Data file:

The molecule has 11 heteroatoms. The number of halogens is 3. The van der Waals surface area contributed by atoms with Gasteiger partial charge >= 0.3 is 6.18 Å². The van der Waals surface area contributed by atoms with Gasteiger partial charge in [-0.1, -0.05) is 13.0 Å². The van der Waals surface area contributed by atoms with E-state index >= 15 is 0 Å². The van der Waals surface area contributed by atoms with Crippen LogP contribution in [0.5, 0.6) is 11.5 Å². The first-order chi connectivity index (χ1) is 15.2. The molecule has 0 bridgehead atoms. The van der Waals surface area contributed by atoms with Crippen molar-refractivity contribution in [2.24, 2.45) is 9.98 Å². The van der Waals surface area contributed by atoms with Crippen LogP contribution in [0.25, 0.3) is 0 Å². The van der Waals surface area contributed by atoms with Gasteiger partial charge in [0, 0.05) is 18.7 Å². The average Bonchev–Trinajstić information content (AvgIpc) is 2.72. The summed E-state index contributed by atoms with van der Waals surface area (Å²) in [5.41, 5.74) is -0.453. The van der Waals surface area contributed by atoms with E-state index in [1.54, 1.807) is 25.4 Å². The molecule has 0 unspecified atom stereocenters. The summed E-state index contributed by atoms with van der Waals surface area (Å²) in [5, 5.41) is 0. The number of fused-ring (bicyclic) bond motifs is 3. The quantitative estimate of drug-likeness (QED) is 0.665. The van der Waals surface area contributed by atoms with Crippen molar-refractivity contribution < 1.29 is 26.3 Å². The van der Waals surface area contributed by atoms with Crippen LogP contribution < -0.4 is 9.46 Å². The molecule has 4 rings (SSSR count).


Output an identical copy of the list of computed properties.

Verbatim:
The molecule has 11 heteroatoms. The number of halogens is 3. The van der Waals surface area contributed by atoms with Gasteiger partial charge >= 0.3 is 6.18 Å². The van der Waals surface area contributed by atoms with Gasteiger partial charge in [-0.1, -0.05) is 13.0 Å². The van der Waals surface area contributed by atoms with E-state index >= 15 is 0 Å². The van der Waals surface area contributed by atoms with Crippen LogP contribution in [0.5, 0.6) is 11.5 Å². The first-order chi connectivity index (χ1) is 15.2. The molecule has 0 bridgehead atoms. The van der Waals surface area contributed by atoms with Crippen molar-refractivity contribution in [2.24, 2.45) is 9.98 Å². The van der Waals surface area contributed by atoms with Crippen LogP contribution in [0.25, 0.3) is 0 Å². The van der Waals surface area contributed by atoms with Gasteiger partial charge in [0, 0.05) is 18.7 Å². The average Bonchev–Trinajstić information content (AvgIpc) is 2.72. The summed E-state index contributed by atoms with van der Waals surface area (Å²) in [5.41, 5.74) is -0.453. The van der Waals surface area contributed by atoms with E-state index in [1.54, 1.807) is 25.4 Å². The molecule has 0 unspecified atom stereocenters. The summed E-state index contributed by atoms with van der Waals surface area (Å²) in [5, 5.41) is 0. The number of fused-ring (bicyclic) bond motifs is 3. The quantitative estimate of drug-likeness (QED) is 0.665. The van der Waals surface area contributed by atoms with Crippen molar-refractivity contribution < 1.29 is 26.3 Å². The van der Waals surface area contributed by atoms with Crippen LogP contribution < -0.4 is 9.46 Å². The molecule has 4 rings (SSSR count).